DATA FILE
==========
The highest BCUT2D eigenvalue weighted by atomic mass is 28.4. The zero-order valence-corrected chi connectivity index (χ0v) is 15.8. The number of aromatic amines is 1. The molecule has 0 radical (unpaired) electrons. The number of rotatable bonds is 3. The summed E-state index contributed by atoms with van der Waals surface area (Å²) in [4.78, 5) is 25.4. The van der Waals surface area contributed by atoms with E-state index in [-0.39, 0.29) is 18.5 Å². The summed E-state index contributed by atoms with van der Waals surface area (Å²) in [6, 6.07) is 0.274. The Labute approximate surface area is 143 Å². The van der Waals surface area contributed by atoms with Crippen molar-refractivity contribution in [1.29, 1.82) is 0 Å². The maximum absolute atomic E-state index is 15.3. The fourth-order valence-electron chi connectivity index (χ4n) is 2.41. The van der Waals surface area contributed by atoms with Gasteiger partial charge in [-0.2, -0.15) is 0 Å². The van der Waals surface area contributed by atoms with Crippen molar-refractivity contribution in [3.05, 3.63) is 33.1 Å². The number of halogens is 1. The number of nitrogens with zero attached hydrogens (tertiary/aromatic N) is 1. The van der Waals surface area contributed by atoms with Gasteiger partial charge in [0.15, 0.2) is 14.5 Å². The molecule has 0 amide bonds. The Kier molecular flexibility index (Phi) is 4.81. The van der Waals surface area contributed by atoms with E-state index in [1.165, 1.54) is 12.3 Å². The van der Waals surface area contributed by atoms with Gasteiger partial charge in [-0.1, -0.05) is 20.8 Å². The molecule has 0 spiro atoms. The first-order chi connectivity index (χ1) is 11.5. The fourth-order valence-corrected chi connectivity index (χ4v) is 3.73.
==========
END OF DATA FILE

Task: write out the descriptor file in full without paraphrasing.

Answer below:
The highest BCUT2D eigenvalue weighted by atomic mass is 28.4. The zero-order valence-corrected chi connectivity index (χ0v) is 15.8. The number of aromatic amines is 1. The molecule has 0 radical (unpaired) electrons. The number of rotatable bonds is 3. The summed E-state index contributed by atoms with van der Waals surface area (Å²) in [4.78, 5) is 25.4. The van der Waals surface area contributed by atoms with E-state index in [-0.39, 0.29) is 18.5 Å². The summed E-state index contributed by atoms with van der Waals surface area (Å²) in [6, 6.07) is 0.274. The Labute approximate surface area is 143 Å². The van der Waals surface area contributed by atoms with Crippen molar-refractivity contribution in [1.29, 1.82) is 0 Å². The maximum absolute atomic E-state index is 15.3. The fourth-order valence-electron chi connectivity index (χ4n) is 2.41. The van der Waals surface area contributed by atoms with Gasteiger partial charge in [-0.2, -0.15) is 0 Å². The van der Waals surface area contributed by atoms with Crippen molar-refractivity contribution in [3.05, 3.63) is 33.1 Å². The number of halogens is 1. The number of nitrogens with zero attached hydrogens (tertiary/aromatic N) is 1. The van der Waals surface area contributed by atoms with Gasteiger partial charge in [0.15, 0.2) is 14.5 Å². The molecule has 0 amide bonds. The Kier molecular flexibility index (Phi) is 4.81. The van der Waals surface area contributed by atoms with E-state index in [1.165, 1.54) is 12.3 Å². The van der Waals surface area contributed by atoms with Gasteiger partial charge in [-0.1, -0.05) is 20.8 Å². The molecule has 0 spiro atoms. The first-order chi connectivity index (χ1) is 11.5. The fourth-order valence-corrected chi connectivity index (χ4v) is 3.73.